Drafted N’ Duped

Drafted n’ Duped!

from projectfellow.org

by Rabbi Yosef Y. Ettlinger

With apartments in high demand, Ray Field saw the following advertisement in the DC area Classifieds. “Airy, comfortable, spacious apt. contact present tenant Joe Berger … must buy existing used furniture.

September 14th 1969… drafted! Dr. Ray Field, a young cardiologist in  NY Beth Israel Medical was summoned to provide ongoing care to US army veterans in the Armed Forces Retirement Home Washington Campus.

Incredibly, Ray and his wife Carol received permission to live off campus, in walking distance from the nearby fledgling Summit Hill Ahavas Torah Synagogue.

Desperate for a place to live, Ray agreed to purchase the existing furniture from Joe Berger for $2,000 (buying power of $12,314.11 in 2011 see CPI Inflation calculator) . Berger then put Ray in contact with the landlord.


Ray forwarded 12 head checks to the landlord and intended to meet Berger as they pulled in to their new home.

Excited, though apprehensive about their new beginnings, Ray and Carol pulled up to their new home in Summit Hill, knocked on the door and were warmly greeted by Berger.

Carol took one look at the furniture and almost fainted! “Joe!  This furniture is ten years old!  It’s not worth more than $500! We’re taking the apartment and here’s $500 for the furniture.”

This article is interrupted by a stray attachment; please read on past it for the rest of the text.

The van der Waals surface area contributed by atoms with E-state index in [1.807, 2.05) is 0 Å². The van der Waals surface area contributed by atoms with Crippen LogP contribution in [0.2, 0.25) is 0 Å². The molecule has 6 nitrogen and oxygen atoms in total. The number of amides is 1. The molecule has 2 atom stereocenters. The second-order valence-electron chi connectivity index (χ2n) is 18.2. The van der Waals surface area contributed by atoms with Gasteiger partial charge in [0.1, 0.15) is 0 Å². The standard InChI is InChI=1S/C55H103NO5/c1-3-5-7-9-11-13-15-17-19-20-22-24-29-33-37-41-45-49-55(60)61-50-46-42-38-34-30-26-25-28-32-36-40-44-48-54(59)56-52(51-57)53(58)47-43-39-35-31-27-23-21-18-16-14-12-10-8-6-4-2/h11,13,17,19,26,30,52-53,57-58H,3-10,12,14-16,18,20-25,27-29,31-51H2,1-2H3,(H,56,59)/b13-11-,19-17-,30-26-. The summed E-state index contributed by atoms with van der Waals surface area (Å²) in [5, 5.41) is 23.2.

“Mrs. Field, Indeed this furniture is ten years old. But, I moved in here a year ago and the previous tenant forced me to purchase this furniture from him for $2000. I’m just passing down the rip off  to you…”

What’s the Law?

The Answer

The Fields may take the apartment and do not have to uphold their verbal commitment with the previous tenant regarding the furniture (see detailed explanation).

Detailed Explanation

Joe Berger overcharged the Field’s four times the market value simply because he was ripped off last year.

This episode transpired in 1969. There were no digital imaging, e-mail, etc. There was no way for the Fields to have “seen” the merchandise before their consent. Instead, the Field’s reasonably assumed that while the furniture was advertised as used, the $2000 was a fair market value for the quality they were to receive .

In addition, the difference in price and true value was so immense that it could be viewed as though the Field’s did not receive the type of merchandise they agreed to purchase. As such, the Field’s need not “keep their end of the deal either” [Choshen Mishpat 233: 1]

Joe Berger wished to monopolize on the  opportunity. He was not appointed as an agent for his landlord. Instead, the Field’s ultimately dealt directly with their landlord.

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